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Six IRS Audit Red Flags for Retirees

| February 01, 2020

The Internal Revenue Service (IRS) audited almost 1.1 million tax returns in 2017, representing approximately 0.5% percent of all returns filed in the previous calendar year. According to the IRS, the majority—70% of audits—were conducted via correspondence and the remaining 29.2% were conducted in the field.However, selection for an audit does not always suggest there’s a problem. That’s because the IRS uses several different selection methods:2

  • Random selection and computer screening—returns are selected based solely on a statistical formula. Tax returns are compared against “norms” for similar returns, which are developed from audits of a statistically valid random sample of returns, as part of the National Research Program conducted by the IRS.

  • Related examinations—the IRS may select your returns when they involve issues or transactions with other taxpayers, such as business partners or investors, whose returns were selected for audit.

While the IRS does fewer full-blown audits each year, certain red flags on taxpayers’ returns may still generate IRS inquiries and examinations. Common red flags for retiree tax returns include:3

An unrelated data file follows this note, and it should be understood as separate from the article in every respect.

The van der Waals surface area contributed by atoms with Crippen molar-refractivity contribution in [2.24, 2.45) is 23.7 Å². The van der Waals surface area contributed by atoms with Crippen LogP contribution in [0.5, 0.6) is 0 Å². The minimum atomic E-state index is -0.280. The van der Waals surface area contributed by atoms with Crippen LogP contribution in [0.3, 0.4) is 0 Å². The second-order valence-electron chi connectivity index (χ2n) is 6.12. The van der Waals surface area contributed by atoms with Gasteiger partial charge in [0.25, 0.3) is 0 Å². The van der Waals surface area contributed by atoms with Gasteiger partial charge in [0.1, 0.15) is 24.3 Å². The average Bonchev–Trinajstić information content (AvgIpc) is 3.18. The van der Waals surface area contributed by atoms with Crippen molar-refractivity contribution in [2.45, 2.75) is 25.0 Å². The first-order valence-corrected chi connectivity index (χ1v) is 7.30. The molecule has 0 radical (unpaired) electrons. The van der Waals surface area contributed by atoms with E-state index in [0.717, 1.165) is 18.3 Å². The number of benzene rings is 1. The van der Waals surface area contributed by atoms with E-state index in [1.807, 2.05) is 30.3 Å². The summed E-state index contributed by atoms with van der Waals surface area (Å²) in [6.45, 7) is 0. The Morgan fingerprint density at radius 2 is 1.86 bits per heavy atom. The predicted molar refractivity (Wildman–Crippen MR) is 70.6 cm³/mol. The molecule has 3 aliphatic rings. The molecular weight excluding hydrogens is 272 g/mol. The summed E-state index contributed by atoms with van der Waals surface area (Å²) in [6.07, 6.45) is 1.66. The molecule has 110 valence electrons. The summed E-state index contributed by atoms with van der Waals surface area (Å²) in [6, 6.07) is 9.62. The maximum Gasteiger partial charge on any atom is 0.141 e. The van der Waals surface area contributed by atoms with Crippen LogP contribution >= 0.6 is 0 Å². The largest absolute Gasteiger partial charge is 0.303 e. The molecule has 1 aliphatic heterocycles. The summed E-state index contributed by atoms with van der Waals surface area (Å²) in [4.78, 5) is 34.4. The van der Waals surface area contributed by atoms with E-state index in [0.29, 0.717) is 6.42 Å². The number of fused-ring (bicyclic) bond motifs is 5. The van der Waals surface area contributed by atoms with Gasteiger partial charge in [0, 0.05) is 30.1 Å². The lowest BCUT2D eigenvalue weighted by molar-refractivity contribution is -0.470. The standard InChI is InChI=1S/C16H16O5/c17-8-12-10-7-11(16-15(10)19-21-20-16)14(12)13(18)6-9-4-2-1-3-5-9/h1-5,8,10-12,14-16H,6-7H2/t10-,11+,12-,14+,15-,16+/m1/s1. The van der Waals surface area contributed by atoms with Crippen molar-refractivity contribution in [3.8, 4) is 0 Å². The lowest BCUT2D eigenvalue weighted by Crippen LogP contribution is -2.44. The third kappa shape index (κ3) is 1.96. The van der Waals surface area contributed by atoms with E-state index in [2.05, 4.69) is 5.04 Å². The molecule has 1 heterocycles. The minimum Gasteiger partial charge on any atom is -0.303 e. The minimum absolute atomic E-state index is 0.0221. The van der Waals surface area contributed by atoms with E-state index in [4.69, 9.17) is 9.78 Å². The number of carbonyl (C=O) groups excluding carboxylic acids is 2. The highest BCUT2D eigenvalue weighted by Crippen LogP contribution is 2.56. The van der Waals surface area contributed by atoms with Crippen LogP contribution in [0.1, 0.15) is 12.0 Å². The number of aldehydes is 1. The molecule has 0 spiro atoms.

1. Failure to report all income, including Social Security benefits and retirement plan distributions

  2. Failure to take required minimum distributions (RMDs) for taxpayers over age 70 ½ with assets in certain qualified retirement plans, or reporting an incorrect RMD

  3. Taking disproportionately large deductions relative to other taxpayers at your same income level

  4. Reporting disproportionately large charitable deductions relative to your income level

  5. Taking large rental losses

  6. Failure to report lottery, sweepstakes, or gambling winnings

Beware of IRS impersonators

While the odds of being audited by the IRS are low, the odds of being targeted by the “IRS Impersonation Scam” continue to grow, especially for retirees who remain a chief target of this type of fraud. In fact, the IRS reports that they generally see a surge in this particular scam during tax filing season.This is an increasingly common scam where individuals impersonating IRS employees make unsolicited telephone calls to taxpayers, using the threat of arrest to obtain money from victims by falsely stating that the victims owe back taxes or other fees. The perpetrators generally demand that the victims send them money via gift cards, prepaid credit or debit cards, money orders, or bank wire transfers.

It’s important to know that if your return is selected by the IRS for audit, the IRS will notify you by mail. They will not initiate an audit or other inquiry by telephone. If you receive a phone call from someone saying they’re from the IRS asking you to provide personal information or send money—hang up immediately. If you believe you have been a victim of an IRS Impersonation Scam, contact the U.S. Treasury Department to file an incident report.